By Vish | @vishdelishuk

These last few weeks’, the tabloids have been buzzing about a certain high profile celebrity who is HIV-positive. And, by god, the reporting around it was messy. Before the story broke, gossip laced with accusations and hostile finger pointing made the rounds. A common theme on Twitter was along the lines of “well what do you expect, if you sleep around, you catch shit”.

This judgemental tone freaked me out and proved HIV stigma, particularly in the context of sex, remains truly alive. 

There are degrees of stigma attached to other STIs too, be it syphilis, chlamydia or gonorrhoea. I can’t help but feel there’s a common theme to this stigma and it involves sex shaming. So what is sex shaming? Well it’s usually when uptight people point out if someone is having too much sex, with too many people and then make them feel shit about it. This juvenile and archaic thinking needs to end. If someone likes sex, it doesn’t mean they deserve to catch an STI; rather they deserve to be educated about the risks and supported.

I’ve been guilty in the past of sex shaming. However, I used to do it more passively. I’d quietly judge in my mind about how a friend’s sexual activity was toxic and then slyly pat myself on the back for knowing better. Meh. I haven’t time for all that now. I’ve realised my judgemental attitude wasn’t progressive or helpful. I was making gay sex into something dirty, not just for others but more worryingly for myself.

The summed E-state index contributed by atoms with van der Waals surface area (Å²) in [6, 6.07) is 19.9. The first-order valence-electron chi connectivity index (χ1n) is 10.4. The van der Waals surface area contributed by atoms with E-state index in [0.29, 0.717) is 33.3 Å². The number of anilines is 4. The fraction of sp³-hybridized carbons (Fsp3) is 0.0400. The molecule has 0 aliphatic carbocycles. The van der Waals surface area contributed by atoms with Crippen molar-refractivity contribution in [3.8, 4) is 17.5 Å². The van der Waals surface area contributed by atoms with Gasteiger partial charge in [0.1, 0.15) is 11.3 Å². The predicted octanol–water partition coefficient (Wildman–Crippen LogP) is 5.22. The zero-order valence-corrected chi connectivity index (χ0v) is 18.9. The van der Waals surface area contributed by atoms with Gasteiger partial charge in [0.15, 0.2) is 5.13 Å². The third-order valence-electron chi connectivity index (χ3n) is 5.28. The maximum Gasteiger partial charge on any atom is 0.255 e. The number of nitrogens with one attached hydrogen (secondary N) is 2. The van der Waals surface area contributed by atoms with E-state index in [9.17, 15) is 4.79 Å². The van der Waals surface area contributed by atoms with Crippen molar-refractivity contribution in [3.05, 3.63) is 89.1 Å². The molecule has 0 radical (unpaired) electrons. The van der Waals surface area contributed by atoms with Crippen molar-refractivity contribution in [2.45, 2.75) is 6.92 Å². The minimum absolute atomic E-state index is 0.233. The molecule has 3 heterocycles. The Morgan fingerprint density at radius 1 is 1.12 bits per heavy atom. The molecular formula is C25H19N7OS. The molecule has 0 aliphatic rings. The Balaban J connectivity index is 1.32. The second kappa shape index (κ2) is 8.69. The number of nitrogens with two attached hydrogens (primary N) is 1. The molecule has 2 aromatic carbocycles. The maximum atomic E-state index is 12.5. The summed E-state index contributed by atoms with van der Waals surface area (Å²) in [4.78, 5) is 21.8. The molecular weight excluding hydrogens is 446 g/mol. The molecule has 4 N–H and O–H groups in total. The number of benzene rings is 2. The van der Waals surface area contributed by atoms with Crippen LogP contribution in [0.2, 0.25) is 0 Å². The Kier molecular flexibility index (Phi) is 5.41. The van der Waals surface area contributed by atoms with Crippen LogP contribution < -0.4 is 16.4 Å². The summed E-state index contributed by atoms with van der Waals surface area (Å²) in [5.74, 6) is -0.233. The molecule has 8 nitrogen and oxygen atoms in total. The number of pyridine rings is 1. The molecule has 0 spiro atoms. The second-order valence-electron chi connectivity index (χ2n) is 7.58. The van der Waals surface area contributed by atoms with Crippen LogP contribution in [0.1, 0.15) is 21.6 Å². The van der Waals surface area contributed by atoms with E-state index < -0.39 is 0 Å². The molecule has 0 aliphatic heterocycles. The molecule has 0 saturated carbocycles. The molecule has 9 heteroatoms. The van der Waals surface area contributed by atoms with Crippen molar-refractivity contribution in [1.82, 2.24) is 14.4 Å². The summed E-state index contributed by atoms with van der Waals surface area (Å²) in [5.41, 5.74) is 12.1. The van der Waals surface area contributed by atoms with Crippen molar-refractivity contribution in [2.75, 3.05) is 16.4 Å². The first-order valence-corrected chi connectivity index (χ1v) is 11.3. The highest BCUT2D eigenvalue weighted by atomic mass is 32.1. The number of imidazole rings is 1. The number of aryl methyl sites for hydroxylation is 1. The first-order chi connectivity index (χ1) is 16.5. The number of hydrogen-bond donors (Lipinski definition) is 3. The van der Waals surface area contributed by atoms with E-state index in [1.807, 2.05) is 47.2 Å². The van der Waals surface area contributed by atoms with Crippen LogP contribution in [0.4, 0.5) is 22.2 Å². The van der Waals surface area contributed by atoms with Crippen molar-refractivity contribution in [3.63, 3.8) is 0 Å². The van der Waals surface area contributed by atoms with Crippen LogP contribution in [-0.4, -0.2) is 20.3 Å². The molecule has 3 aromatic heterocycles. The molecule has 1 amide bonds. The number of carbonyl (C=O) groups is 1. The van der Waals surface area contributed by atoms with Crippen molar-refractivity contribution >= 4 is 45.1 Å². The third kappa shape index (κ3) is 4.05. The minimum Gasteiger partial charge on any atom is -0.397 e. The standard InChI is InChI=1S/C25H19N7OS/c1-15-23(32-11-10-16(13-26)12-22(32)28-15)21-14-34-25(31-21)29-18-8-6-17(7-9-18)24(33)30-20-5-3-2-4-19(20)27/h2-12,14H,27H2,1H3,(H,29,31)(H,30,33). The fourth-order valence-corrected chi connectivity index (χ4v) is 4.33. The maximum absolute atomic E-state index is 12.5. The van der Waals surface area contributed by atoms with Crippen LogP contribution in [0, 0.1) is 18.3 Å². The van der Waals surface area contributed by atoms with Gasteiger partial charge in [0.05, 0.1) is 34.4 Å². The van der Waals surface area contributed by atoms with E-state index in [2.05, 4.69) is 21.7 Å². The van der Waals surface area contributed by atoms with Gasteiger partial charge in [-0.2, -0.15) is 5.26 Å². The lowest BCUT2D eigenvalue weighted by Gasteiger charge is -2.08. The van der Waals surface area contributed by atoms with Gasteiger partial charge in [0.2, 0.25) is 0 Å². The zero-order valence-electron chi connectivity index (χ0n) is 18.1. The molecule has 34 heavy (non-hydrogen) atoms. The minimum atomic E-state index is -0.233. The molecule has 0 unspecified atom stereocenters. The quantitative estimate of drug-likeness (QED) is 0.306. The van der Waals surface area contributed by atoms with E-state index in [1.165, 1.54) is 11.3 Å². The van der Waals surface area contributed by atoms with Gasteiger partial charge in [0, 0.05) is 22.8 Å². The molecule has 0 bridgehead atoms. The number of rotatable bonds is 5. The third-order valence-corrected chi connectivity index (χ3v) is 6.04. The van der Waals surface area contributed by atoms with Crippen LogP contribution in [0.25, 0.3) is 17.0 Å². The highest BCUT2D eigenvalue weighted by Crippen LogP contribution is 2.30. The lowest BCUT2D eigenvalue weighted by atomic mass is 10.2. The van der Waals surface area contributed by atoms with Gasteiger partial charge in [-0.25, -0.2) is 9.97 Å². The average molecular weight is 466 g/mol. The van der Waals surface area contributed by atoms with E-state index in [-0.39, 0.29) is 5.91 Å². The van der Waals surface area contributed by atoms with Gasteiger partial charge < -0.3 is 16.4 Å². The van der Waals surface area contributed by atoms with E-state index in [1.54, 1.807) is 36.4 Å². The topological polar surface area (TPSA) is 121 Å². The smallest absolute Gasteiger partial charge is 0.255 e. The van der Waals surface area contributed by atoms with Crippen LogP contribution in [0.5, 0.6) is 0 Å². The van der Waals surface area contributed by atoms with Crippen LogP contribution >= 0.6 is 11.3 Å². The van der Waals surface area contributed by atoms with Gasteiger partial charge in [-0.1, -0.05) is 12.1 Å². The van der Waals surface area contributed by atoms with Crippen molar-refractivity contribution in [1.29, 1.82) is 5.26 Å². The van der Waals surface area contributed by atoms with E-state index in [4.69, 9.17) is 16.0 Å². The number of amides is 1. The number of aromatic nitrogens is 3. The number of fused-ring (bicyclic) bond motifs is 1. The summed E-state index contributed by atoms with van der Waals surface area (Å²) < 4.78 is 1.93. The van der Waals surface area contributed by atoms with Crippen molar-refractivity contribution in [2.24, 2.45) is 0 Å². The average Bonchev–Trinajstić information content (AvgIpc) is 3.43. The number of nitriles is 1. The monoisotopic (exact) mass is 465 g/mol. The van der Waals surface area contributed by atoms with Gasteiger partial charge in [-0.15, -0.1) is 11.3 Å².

This leads me on to my relationship with gay sex. The truth is I haven’t got one, because I’m still a big ol’ virgin. I know this reads a tad tragic, but I’m not looking for a pity party. Instead, I’d rather lay bare the circumstances that got me to this position and figure out what I need to change.

My de-sexualised nature probably stems from my conservative Indian background where sexuality and relationships were seldom discussed. I was overly protected from these things. As a child, whenever moments of intimacy (especially involving gay people) popped up on TV, the channel would change swiftly with breathy tones of parental disgust. These subtle family dynamics led me to conclude that sexual activity was restricted to within marriage and among heterosexuals. This was an unhealthy environment to be in and my developing sexual confidence took some hits.

Once I moved to London to study, I finally got to experience a gay scene. I was initially struck by how sexualised it was. A hook-up, a dark room or a sauna experience was (and remains) easily accessible to many. I couldn’t really fit in with all this sexualisation. My social conditioning was so deeply rooted in my psyche that it just wouldn’t lead me down these paths of experimentation. But that’s OK. It simply wasn’t for me.

I would also unhealthily get overly clued up on the STI rates for gay men. Let’s just say my chastity belt sprouted another lock. My paranoia quadrupled and the thought of catching an STI scared the fuck out of me. I have an embarrassing story where a few years ago I was covered in an itchy rash. Possessing a Daily Mail reader state of panic, I rushed to a GUM clinic with worries of having HIV. In fact, I just had hives. I was reassured by the nurse that sexually inactive people couldn’t contract any kind of STI. I left the clinic feeling stupid and shamefully ignorant.

Since this incident, I’ve learnt to relax more. The knowledge of sexual risks is important, but it’s also important  that they don’t spike one’s potential sex life with fear. I now understand this is where I’ve been going wrong.

At the moment, I’m continuing to break down my own stigma that I’ve attached to gay sex. It’s clear that my judgemental and cautious ways relating to sexual health have kept me virginal. But I have faith that things will change. Perhaps this time next year I’ll be humming another tune, where my virginity would be a distant memory and the word shame won’t even come into the picture. 

HIV-positive men read out mean messages

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